Filed under book, proceedings | Tags: · art, code, code poetry, digital poetry, electronic literature, literature, poetry
“The Remediating the Social book includes full proceedings of next week’s conference “Electronic Literature as a Model for Creativity and Innovation in Practice” in Edinburgh, including full texts of essays and full color artist’s pages with documentation of works commissioned for the Remediating the Social exhibition.”
Publisher University of Bergen, Department of Linguistic, Literary and Aesthetic Studies, Bergen, Norway
Creative Commons Attribution-ShareAlike 3.0 Unported
Filed under poetry | Tags: · code poetry, digital poetry, language, literary criticism, literary theory, poetry
“The first international anthology to document a radically new poetry which takes language beyond the confines of the printed page into a non-linear world of digital interactivity and hyperlinkage.
The work of the poets discussed in this book challenges even the innovations of experimental poetics. It embraces new technologies to explore a new syntax made of linear and non-linear animation, hyperlinkage, interactivity, real-time text generation, spatiotemporal discontinuities, self-similarity, synthetic spaces, immateriality, diagrammatic relations, visual tempo, multiple simultaneities, and many other innovative procedures.
This new media poetry, although defined within the field of experimental poetics, departs radically from the avant-garde movements of the first half of the century, and the print-based approaches of the second half. Through an embrace of the vast possibilities made available through new media, the artists in this anthology have become the poetic pioneers for the next millennium.”
Publisher Intellect Books, 2007
Lives of Great Explorers series
ISBN 1841500305, 9781841500300
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David Link: Poesiemaschinen / Maschinenpoesie. Zur Frühgeschichte computerisierter Texterzeugung und generativer Systeme (2007) [German]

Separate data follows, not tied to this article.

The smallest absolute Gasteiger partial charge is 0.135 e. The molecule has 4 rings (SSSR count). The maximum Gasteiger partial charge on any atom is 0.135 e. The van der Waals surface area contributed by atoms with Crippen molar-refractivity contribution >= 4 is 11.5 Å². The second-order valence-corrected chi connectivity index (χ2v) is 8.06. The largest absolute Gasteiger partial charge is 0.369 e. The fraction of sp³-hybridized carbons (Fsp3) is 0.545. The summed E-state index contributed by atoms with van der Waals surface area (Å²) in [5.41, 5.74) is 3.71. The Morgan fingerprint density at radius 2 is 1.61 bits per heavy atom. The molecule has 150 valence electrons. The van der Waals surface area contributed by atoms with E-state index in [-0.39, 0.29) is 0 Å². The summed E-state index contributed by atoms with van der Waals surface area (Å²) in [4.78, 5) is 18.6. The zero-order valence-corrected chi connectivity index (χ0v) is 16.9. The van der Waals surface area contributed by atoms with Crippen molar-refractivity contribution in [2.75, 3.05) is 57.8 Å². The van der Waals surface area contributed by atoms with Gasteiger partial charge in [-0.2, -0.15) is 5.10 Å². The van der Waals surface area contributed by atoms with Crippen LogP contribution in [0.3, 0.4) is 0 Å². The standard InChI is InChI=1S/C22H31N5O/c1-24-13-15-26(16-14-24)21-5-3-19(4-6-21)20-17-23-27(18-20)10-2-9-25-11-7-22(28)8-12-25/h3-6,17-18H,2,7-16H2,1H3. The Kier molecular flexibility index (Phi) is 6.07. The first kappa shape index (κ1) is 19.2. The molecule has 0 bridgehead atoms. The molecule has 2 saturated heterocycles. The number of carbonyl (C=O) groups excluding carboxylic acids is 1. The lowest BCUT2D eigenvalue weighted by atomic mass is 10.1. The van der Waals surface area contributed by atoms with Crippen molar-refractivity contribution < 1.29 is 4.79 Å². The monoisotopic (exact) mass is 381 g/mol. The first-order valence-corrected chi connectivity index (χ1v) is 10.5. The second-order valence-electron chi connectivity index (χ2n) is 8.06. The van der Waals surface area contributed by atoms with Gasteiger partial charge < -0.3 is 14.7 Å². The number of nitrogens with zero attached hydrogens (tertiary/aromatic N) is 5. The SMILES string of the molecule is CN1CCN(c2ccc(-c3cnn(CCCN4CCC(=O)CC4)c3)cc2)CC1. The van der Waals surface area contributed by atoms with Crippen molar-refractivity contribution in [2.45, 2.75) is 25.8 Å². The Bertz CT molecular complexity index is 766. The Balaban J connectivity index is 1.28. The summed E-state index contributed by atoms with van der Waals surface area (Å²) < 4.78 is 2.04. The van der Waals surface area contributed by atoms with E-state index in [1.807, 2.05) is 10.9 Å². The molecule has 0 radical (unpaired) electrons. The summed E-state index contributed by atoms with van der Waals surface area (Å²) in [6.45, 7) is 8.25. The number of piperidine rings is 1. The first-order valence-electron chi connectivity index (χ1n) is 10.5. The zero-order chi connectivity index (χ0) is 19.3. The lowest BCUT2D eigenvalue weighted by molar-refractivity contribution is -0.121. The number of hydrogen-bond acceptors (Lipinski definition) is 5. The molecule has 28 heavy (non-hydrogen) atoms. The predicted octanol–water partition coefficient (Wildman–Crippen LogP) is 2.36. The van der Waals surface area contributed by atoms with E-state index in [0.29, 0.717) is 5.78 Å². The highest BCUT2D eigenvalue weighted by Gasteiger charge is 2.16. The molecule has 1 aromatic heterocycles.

Filed under book | Tags: · algorithm, code poetry, digital poetry, poetry
Since the construction of the first computer in 1948, text is not only written and read, but also executed. Authors are now able to compose documents that produce content when run. “Poetry Machines / Machine Poetry” investigates the early history of these algorithmic artefacts in detail, traces them back to their literary predecessors, and emphasises the paradigms, contexts and phantasms that motivated and inspired them.
Computers are fundamentally alien to language. While Artificial Intelligence research in the 1960s and 1970s tried to overcome this difficulty unsuccessfully, text adventures used the same resistance playfully to enhance the suspense of the game. The book analyses variable scripts, Joseph Weizenbaum’s “Eliza”, Kenneth Colby’s “Parry”, early adventure games and Terry Winograd’s “SHRDLU” down to their source code, points out their metaphorical and logical structures, and places them in a genealogy of growing algorithmic complexity. The attempts are based on the belief that language and the knowledge about the world represented by it can be fully explained and even be formalised, emphatically advocated for instance in Ludwig Wittgenstein’s “Tractatus Logico-Philosophicus”. Technically, optional elements are arranged in tree-like structures and generate seemingly endless variance.
An antagonistic tradition of thought connects the dadaist Tristan Tzara, Claude E. Shannon’s re-discovery of the Russian mathematician Andrey A. Markov and the “Cut-Up” experiments of William S. Burroughs. It focuses on operations rather than on options and develops genuinely generative algorithms, which employ different routines to turn found material into collages and to produce effects unforeseen. The lacking machinic understanding of symbols transforms into poetry.
For principal reasons, the study of algorithms cannot proceed purely theoretically. As a concrete example of generative software, whose scope is by no means limited to the medium of text, Link gives an overview of a program he developed in the context of this research, “Poetry Machine”. The interactive text generator is based on semantic networks and acquires information about language autonomously from the internet. The translation of the fundamental text “An Example of Statistical Investigation of the Text ‘Eugene Onegin’ Concerning the Connection of Samples in Chains” by Andrey A. Markov, which can be regarded as the foundation of the generative approach, is given in the appendix.
Publisher Wilhelm Fink
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